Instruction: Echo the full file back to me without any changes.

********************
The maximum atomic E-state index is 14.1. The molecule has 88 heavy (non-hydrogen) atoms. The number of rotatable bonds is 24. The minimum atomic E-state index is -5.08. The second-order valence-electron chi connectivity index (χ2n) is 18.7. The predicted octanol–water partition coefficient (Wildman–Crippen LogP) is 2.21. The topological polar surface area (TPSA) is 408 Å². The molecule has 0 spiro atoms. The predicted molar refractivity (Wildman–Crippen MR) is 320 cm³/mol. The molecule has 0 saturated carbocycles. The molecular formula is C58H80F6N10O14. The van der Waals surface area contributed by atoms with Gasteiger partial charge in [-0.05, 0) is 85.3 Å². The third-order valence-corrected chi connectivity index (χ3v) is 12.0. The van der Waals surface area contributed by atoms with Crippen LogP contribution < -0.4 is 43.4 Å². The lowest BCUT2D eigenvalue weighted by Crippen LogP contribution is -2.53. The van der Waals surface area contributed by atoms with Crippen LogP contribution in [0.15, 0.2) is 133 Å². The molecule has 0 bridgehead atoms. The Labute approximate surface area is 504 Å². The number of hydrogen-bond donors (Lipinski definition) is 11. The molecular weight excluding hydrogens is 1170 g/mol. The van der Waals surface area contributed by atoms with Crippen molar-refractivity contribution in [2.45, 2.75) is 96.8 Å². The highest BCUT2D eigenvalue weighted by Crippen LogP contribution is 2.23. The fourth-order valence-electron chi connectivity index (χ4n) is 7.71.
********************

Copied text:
The maximum atomic E-state index is 14.1. The molecule has 88 heavy (non-hydrogen) atoms. The number of rotatable bonds is 24. The minimum atomic E-state index is -5.08. The second-order valence-electron chi connectivity index (χ2n) is 18.7. The predicted octanol–water partition coefficient (Wildman–Crippen LogP) is 2.21. The topological polar surface area (TPSA) is 408 Å². The molecule has 0 spiro atoms. The predicted molar refractivity (Wildman–Crippen MR) is 320 cm³/mol. The molecule has 0 saturated carbocycles. The molecular formula is C58H80F6N10O14. The van der Waals surface area contributed by atoms with Gasteiger partial charge in [-0.05, 0) is 85.3 Å². The third-order valence-corrected chi connectivity index (χ3v) is 12.0. The van der Waals surface area contributed by atoms with Crippen LogP contribution < -0.4 is 43.4 Å². The lowest BCUT2D eigenvalue weighted by Crippen LogP contribution is -2.53. The van der Waals surface area contributed by atoms with Crippen LogP contribution in [0.15, 0.2) is 133 Å². The molecule has 0 bridgehead atoms. The Labute approximate surface area is 504 Å². The number of hydrogen-bond donors (Lipinski definition) is 11. The molecular weight excluding hydrogens is 1170 g/mol. The van der Waals surface area contributed by atoms with Crippen molar-refractivity contribution in [2.45, 2.75) is 96.8 Å². The highest BCUT2D eigenvalue weighted by Crippen LogP contribution is 2.23. The fourth-order valence-electron chi connectivity index (χ4n) is 7.71.